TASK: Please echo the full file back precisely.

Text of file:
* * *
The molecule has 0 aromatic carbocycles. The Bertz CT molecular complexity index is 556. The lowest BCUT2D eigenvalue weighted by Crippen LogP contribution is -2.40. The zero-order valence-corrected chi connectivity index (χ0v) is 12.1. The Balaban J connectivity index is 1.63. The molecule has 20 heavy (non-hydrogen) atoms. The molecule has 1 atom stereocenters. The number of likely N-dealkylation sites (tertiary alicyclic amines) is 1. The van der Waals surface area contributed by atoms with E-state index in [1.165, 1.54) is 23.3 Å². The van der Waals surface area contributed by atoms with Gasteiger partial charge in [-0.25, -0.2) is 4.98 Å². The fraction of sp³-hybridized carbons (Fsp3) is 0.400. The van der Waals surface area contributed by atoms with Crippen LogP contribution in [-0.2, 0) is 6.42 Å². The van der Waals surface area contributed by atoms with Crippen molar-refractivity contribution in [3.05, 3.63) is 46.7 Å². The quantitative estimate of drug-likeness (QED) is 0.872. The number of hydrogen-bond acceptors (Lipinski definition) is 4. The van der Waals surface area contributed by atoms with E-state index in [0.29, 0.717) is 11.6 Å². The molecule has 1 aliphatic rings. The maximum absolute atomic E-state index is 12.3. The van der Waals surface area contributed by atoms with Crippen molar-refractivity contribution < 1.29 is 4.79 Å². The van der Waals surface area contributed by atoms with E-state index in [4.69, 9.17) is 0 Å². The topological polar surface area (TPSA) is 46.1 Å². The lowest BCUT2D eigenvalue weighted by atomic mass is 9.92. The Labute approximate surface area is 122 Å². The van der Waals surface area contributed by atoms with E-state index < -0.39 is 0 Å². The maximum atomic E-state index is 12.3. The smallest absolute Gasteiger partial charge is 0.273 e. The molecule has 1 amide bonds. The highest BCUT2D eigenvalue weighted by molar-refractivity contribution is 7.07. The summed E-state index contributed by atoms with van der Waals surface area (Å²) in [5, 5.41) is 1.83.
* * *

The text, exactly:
The molecule has 0 aromatic carbocycles. The Bertz CT molecular complexity index is 556. The lowest BCUT2D eigenvalue weighted by Crippen LogP contribution is -2.40. The zero-order valence-corrected chi connectivity index (χ0v) is 12.1. The Balaban J connectivity index is 1.63. The molecule has 20 heavy (non-hydrogen) atoms. The molecule has 1 atom stereocenters. The number of likely N-dealkylation sites (tertiary alicyclic amines) is 1. The van der Waals surface area contributed by atoms with E-state index in [1.165, 1.54) is 23.3 Å². The van der Waals surface area contributed by atoms with Gasteiger partial charge in [-0.25, -0.2) is 4.98 Å². The fraction of sp³-hybridized carbons (Fsp3) is 0.400. The van der Waals surface area contributed by atoms with Crippen LogP contribution in [-0.2, 0) is 6.42 Å². The van der Waals surface area contributed by atoms with Crippen molar-refractivity contribution in [3.05, 3.63) is 46.7 Å². The quantitative estimate of drug-likeness (QED) is 0.872. The number of hydrogen-bond acceptors (Lipinski definition) is 4. The van der Waals surface area contributed by atoms with E-state index in [0.29, 0.717) is 11.6 Å². The molecule has 1 aliphatic rings. The maximum absolute atomic E-state index is 12.3. The van der Waals surface area contributed by atoms with Crippen molar-refractivity contribution < 1.29 is 4.79 Å². The van der Waals surface area contributed by atoms with E-state index in [4.69, 9.17) is 0 Å². The topological polar surface area (TPSA) is 46.1 Å². The lowest BCUT2D eigenvalue weighted by atomic mass is 9.92. The Labute approximate surface area is 122 Å². The van der Waals surface area contributed by atoms with E-state index < -0.39 is 0 Å². The maximum atomic E-state index is 12.3. The smallest absolute Gasteiger partial charge is 0.273 e. The molecule has 1 amide bonds. The highest BCUT2D eigenvalue weighted by molar-refractivity contribution is 7.07. The summed E-state index contributed by atoms with van der Waals surface area (Å²) in [5, 5.41) is 1.83.